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Company Car Tax Explained

By: Tracy Wilkinson - Updated: 2 Aug 2013 | comments*Discuss
Company Car Tax Explained

There are thousands of company car drivers in the UK, and if you're one of them you'll probably already know that having a company assisted vehicle isn't quite the 'perk' that it used to be. Whether your car is purchased or leased, you'll probably be aware that your choice of car can help to keep your tax costs relatively low. However what you might not know is that you can still make it as economical as possible by working out how company car tax works and how you can tailor it to your best advantage

Up until 2002 company car tax was worked out on business mileage and those who drove the most during the course of their work were the ones to reap the benefits. However in April 2002 the UK government completely changed the system and since then have based company car tax rates on the amount of C02 emissions that the car being taxed emits. The idea behind the revamp was to encourage business motorists to drive the most fuel-efficient cars that they can and to cover less business miles.

The tactic seems to have had an immediate result - in 2003, just 12 months after the introduction of the new tax system, it was reported that:

  • Carbon emissions in company cars fell between 0.15 & 0.2 million tonnes
  • Company car business mileage saw a reduction of between 300-400 million miles

These results saw the government confident that they were on the right road and they have continued in this direction towards a cleaner/greener tax system, which encourages drivers to cover less miles and drive more fuel efficient vehicles.

How is My Company Car Tax Worked Out?

There are three main factors that are used to work out company car tax and these are:
  • The P11D - the car's list price along with any optional extras
  • The employee's income tax band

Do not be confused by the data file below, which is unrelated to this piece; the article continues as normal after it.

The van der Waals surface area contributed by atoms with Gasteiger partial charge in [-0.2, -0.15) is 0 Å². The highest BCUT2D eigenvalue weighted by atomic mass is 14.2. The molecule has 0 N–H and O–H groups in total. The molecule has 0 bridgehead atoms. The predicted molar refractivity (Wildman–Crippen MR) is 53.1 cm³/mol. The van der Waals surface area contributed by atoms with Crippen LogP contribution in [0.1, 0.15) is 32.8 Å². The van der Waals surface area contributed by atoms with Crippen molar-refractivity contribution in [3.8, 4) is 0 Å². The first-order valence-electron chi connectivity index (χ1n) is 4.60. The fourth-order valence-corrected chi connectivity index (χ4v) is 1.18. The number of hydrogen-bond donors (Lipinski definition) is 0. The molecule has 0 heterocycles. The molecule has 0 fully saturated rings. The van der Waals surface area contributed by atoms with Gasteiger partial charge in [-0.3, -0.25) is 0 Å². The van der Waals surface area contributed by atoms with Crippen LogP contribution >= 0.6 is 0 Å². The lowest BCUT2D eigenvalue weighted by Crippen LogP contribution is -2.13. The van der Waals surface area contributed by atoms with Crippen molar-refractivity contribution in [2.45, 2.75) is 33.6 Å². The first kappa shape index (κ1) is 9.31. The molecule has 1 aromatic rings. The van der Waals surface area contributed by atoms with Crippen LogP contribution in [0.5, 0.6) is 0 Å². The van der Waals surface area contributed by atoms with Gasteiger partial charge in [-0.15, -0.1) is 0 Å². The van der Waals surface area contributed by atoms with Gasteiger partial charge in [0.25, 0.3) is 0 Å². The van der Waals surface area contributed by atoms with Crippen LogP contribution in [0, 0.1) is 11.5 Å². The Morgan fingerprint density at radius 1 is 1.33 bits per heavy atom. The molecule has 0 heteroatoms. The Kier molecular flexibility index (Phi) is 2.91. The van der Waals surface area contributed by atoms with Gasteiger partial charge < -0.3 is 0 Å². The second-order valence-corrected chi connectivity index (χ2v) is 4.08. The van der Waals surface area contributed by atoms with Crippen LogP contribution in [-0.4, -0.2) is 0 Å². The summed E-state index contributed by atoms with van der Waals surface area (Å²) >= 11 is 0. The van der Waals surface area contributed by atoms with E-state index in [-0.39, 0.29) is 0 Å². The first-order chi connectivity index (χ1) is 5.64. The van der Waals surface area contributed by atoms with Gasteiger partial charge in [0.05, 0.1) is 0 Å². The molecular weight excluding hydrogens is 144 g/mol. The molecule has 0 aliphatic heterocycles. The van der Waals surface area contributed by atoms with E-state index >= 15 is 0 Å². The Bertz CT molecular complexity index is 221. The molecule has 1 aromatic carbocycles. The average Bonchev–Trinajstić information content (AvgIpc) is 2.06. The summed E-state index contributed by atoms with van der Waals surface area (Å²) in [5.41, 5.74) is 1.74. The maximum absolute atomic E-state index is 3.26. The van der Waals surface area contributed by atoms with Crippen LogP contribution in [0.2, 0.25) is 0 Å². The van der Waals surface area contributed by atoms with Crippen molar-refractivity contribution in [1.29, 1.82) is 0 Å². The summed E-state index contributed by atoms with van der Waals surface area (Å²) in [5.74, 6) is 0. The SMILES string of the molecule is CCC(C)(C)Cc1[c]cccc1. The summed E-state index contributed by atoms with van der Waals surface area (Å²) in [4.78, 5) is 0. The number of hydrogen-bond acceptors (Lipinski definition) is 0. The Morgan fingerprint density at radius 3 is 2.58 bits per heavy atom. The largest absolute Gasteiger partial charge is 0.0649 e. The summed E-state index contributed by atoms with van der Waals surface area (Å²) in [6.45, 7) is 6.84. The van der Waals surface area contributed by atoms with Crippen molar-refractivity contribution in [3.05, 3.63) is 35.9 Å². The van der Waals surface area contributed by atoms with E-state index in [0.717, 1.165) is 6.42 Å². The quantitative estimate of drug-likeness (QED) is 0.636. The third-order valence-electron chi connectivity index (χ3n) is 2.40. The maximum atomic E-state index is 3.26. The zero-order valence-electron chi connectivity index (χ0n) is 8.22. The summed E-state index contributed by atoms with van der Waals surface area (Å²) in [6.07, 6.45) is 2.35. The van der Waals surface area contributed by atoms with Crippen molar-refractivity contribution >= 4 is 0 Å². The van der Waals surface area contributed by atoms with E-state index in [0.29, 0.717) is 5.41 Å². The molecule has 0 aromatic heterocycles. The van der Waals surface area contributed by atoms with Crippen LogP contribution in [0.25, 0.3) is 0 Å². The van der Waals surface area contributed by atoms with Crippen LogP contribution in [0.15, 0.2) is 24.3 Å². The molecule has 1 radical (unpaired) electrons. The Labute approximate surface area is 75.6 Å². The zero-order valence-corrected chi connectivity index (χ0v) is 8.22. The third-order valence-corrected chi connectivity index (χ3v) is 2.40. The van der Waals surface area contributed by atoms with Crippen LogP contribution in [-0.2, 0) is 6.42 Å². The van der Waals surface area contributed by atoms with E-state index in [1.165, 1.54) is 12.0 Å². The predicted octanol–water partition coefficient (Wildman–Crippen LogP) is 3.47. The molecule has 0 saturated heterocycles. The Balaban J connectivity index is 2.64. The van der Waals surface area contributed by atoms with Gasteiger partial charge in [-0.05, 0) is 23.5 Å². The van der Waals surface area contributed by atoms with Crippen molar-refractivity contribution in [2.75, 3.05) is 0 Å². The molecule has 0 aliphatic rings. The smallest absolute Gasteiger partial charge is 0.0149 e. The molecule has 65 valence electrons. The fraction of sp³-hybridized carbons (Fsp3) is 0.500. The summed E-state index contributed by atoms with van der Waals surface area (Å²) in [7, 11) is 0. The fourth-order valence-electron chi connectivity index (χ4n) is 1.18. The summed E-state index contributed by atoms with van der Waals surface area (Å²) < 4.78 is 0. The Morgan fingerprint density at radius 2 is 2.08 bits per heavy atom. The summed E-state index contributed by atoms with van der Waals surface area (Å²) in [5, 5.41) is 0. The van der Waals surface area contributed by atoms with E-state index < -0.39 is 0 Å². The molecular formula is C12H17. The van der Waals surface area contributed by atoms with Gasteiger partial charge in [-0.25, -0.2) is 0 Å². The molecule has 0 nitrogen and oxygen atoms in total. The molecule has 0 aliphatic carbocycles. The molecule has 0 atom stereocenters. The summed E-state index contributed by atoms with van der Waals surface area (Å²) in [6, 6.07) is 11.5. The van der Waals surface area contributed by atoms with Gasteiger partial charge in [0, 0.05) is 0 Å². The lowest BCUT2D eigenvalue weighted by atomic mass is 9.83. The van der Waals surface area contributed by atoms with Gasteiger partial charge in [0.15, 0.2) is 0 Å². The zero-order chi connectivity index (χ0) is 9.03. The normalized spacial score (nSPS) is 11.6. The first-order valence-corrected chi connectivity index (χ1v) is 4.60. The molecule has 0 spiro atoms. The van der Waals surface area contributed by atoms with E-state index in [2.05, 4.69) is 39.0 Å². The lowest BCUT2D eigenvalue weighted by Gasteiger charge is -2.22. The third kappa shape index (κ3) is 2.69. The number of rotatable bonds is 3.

• The car's banding, based on its Co2 emissions and sometimes, the type and cost of fuel that it runs on

Things You May Find Useful to Know

  • Anyone with a company car that has emissions of 145g per kilometre or more will be subject to charges based on the 21 carbon dioxide tax bands.
  • If the car you are driving doesn't have a Co2 emissions figure that ends in 0 or 5, then round it down.
  • If you drive a petrol fuelled car, then you won't attract any discounts or pay any extra surcharges.
  • If your diesel car meets stringent Euro IV emission standards then it will incur no discounts or surcharges, but if it doesn't meet Euro IV emissions then the driver will need to pay a 3% surcharge, up to a 35% maximum. To find out more about the Euro 4 standards and whether or not your car meets up, visit www.vcacarfueldata.org.uk.
  • Electric hybrid cars get a 2% discount and can also attract an extra 1% discount for each 20 grammes per kilometre they are below the minimum emission band level. Approved bio-fuel cars also attract this 1% discount.
  • Electric powered cars are taxed at just 9% of the list price.

If you want to know what Co2 emissions a particular car emits, then visit www.smmt.co.uk, the official website of the Society of Motor Manufacturers and Traders.

Fuel Costs

If your company pays for your private fuel, then you will be taxed for it and will have to pay Fuel Benefit Charge. Fuel Benefit Charge is worked out by taking a nominal figure of £14,400 rather than the car's list price, multiplying this figure by the car tax band percentage rating and then by the employee's income tax band

You shouldn't automatically assume that this will work out cheaper than paying for your own fuel. If you don't cover a high mileage, it might actually work out more expensive, and you'd be better off opting out of Fuel Benefit Charge and just paying for your fuel as and when you need it. However if you do cover a lot of personal miles, then it can work out beneficial for you, so the best thing you can do is to sit down and work out a rough estimate of miles you think you will cover. Once you know, you can make the decision to opt in or out of private mileage.

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